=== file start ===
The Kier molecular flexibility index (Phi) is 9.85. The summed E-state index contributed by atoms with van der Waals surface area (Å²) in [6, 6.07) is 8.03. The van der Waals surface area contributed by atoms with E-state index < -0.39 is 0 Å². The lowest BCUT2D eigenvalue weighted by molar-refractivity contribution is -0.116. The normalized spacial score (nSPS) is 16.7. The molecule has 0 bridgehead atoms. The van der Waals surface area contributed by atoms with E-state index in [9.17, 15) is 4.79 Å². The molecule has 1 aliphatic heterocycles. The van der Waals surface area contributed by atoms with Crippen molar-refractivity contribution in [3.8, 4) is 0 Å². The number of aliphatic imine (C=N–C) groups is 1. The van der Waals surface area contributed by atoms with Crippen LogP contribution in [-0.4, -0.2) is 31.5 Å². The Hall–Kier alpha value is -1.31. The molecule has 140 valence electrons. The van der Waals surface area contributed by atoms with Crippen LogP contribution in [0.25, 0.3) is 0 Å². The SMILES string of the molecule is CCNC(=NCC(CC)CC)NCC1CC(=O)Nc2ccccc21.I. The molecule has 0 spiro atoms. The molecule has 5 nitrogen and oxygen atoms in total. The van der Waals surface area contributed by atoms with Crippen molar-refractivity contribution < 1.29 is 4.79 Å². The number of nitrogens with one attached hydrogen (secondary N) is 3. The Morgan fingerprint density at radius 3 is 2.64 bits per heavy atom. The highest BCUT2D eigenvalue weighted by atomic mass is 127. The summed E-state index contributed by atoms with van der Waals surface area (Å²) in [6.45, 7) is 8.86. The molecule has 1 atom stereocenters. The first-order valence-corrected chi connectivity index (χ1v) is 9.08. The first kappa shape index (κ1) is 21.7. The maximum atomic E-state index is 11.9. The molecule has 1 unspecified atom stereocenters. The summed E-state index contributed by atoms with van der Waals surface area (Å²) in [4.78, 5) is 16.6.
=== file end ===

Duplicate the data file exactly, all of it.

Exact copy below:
The Kier molecular flexibility index (Phi) is 9.85. The summed E-state index contributed by atoms with van der Waals surface area (Å²) in [6, 6.07) is 8.03. The van der Waals surface area contributed by atoms with E-state index < -0.39 is 0 Å². The lowest BCUT2D eigenvalue weighted by molar-refractivity contribution is -0.116. The normalized spacial score (nSPS) is 16.7. The molecule has 0 bridgehead atoms. The van der Waals surface area contributed by atoms with E-state index in [9.17, 15) is 4.79 Å². The molecule has 1 aliphatic heterocycles. The van der Waals surface area contributed by atoms with Crippen molar-refractivity contribution in [3.8, 4) is 0 Å². The number of aliphatic imine (C=N–C) groups is 1. The van der Waals surface area contributed by atoms with Crippen LogP contribution in [-0.4, -0.2) is 31.5 Å². The Hall–Kier alpha value is -1.31. The molecule has 140 valence electrons. The van der Waals surface area contributed by atoms with Crippen LogP contribution in [0.25, 0.3) is 0 Å². The SMILES string of the molecule is CCNC(=NCC(CC)CC)NCC1CC(=O)Nc2ccccc21.I. The molecule has 0 spiro atoms. The molecule has 5 nitrogen and oxygen atoms in total. The van der Waals surface area contributed by atoms with Crippen molar-refractivity contribution < 1.29 is 4.79 Å². The number of nitrogens with one attached hydrogen (secondary N) is 3. The Morgan fingerprint density at radius 3 is 2.64 bits per heavy atom. The highest BCUT2D eigenvalue weighted by atomic mass is 127. The summed E-state index contributed by atoms with van der Waals surface area (Å²) in [6.45, 7) is 8.86. The molecule has 1 atom stereocenters. The first-order valence-corrected chi connectivity index (χ1v) is 9.08. The first kappa shape index (κ1) is 21.7. The maximum atomic E-state index is 11.9. The molecule has 1 unspecified atom stereocenters. The summed E-state index contributed by atoms with van der Waals surface area (Å²) in [4.78, 5) is 16.6.